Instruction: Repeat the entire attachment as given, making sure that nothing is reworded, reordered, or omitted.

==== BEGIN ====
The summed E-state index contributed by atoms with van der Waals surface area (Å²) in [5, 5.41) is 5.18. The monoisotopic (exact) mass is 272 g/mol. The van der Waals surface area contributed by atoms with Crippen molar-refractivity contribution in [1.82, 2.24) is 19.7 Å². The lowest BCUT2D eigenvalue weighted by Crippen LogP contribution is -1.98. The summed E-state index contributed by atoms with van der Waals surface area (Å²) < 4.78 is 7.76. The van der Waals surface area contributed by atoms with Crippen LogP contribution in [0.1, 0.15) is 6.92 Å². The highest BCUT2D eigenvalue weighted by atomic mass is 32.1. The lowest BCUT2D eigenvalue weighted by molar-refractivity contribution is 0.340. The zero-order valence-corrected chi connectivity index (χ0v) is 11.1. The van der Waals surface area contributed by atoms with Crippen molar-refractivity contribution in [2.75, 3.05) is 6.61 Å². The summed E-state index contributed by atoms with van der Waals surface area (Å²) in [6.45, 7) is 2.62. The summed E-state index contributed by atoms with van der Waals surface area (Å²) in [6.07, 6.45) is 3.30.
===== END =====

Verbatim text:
The summed E-state index contributed by atoms with van der Waals surface area (Å²) in [5, 5.41) is 5.18. The monoisotopic (exact) mass is 272 g/mol. The van der Waals surface area contributed by atoms with Crippen molar-refractivity contribution in [1.82, 2.24) is 19.7 Å². The lowest BCUT2D eigenvalue weighted by Crippen LogP contribution is -1.98. The summed E-state index contributed by atoms with van der Waals surface area (Å²) < 4.78 is 7.76. The van der Waals surface area contributed by atoms with Crippen LogP contribution in [0.1, 0.15) is 6.92 Å². The highest BCUT2D eigenvalue weighted by atomic mass is 32.1. The lowest BCUT2D eigenvalue weighted by molar-refractivity contribution is 0.340. The zero-order valence-corrected chi connectivity index (χ0v) is 11.1. The van der Waals surface area contributed by atoms with Crippen molar-refractivity contribution in [2.75, 3.05) is 6.61 Å². The summed E-state index contributed by atoms with van der Waals surface area (Å²) in [6.45, 7) is 2.62. The summed E-state index contributed by atoms with van der Waals surface area (Å²) in [6.07, 6.45) is 3.30.